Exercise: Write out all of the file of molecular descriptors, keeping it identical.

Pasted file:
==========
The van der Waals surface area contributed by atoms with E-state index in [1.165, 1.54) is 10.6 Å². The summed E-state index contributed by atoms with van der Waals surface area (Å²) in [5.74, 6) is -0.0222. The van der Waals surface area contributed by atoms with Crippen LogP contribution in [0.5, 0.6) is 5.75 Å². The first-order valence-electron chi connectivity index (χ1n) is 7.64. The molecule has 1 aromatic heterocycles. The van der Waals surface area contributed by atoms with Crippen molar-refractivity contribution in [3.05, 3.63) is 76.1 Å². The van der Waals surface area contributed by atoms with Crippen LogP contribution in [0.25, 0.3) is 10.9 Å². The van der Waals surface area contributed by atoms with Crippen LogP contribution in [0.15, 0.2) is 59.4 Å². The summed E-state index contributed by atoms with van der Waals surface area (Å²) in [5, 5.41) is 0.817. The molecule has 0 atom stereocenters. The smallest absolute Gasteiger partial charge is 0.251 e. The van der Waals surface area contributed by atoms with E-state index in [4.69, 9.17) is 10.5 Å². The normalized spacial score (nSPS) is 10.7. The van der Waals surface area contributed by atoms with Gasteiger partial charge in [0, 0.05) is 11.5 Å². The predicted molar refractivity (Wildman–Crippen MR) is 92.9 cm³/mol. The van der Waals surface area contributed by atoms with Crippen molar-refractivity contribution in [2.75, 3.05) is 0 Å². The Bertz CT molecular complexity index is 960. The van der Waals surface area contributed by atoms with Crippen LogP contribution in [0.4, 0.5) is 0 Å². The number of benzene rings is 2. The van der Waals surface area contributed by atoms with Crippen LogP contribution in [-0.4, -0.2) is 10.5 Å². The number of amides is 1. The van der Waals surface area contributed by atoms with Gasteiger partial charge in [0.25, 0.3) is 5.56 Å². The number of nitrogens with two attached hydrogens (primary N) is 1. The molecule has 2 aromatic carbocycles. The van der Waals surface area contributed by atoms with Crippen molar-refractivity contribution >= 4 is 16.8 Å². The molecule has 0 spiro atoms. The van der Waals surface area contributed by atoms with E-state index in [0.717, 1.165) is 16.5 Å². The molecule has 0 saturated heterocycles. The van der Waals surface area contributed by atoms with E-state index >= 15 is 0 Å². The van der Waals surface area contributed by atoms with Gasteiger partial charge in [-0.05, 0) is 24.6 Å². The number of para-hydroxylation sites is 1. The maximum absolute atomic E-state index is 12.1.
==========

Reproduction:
The van der Waals surface area contributed by atoms with E-state index in [1.165, 1.54) is 10.6 Å². The summed E-state index contributed by atoms with van der Waals surface area (Å²) in [5.74, 6) is -0.0222. The van der Waals surface area contributed by atoms with Crippen LogP contribution in [0.5, 0.6) is 5.75 Å². The first-order valence-electron chi connectivity index (χ1n) is 7.64. The molecule has 1 aromatic heterocycles. The van der Waals surface area contributed by atoms with Crippen molar-refractivity contribution in [3.05, 3.63) is 76.1 Å². The van der Waals surface area contributed by atoms with Crippen LogP contribution in [0.25, 0.3) is 10.9 Å². The van der Waals surface area contributed by atoms with Crippen LogP contribution in [0.15, 0.2) is 59.4 Å². The summed E-state index contributed by atoms with van der Waals surface area (Å²) in [5, 5.41) is 0.817. The molecule has 0 atom stereocenters. The smallest absolute Gasteiger partial charge is 0.251 e. The van der Waals surface area contributed by atoms with E-state index in [4.69, 9.17) is 10.5 Å². The normalized spacial score (nSPS) is 10.7. The van der Waals surface area contributed by atoms with Gasteiger partial charge in [0, 0.05) is 11.5 Å². The predicted molar refractivity (Wildman–Crippen MR) is 92.9 cm³/mol. The van der Waals surface area contributed by atoms with Crippen molar-refractivity contribution in [2.75, 3.05) is 0 Å². The Bertz CT molecular complexity index is 960. The van der Waals surface area contributed by atoms with Crippen LogP contribution in [0.4, 0.5) is 0 Å². The number of benzene rings is 2. The van der Waals surface area contributed by atoms with Crippen LogP contribution in [-0.4, -0.2) is 10.5 Å². The number of amides is 1. The van der Waals surface area contributed by atoms with Gasteiger partial charge in [0.25, 0.3) is 5.56 Å². The number of nitrogens with two attached hydrogens (primary N) is 1. The molecule has 2 aromatic carbocycles. The van der Waals surface area contributed by atoms with Crippen molar-refractivity contribution >= 4 is 16.8 Å². The molecule has 0 spiro atoms. The van der Waals surface area contributed by atoms with E-state index in [0.717, 1.165) is 16.5 Å². The molecule has 0 saturated heterocycles. The van der Waals surface area contributed by atoms with E-state index >= 15 is 0 Å². The van der Waals surface area contributed by atoms with Gasteiger partial charge in [-0.05, 0) is 24.6 Å². The number of para-hydroxylation sites is 1. The maximum absolute atomic E-state index is 12.1.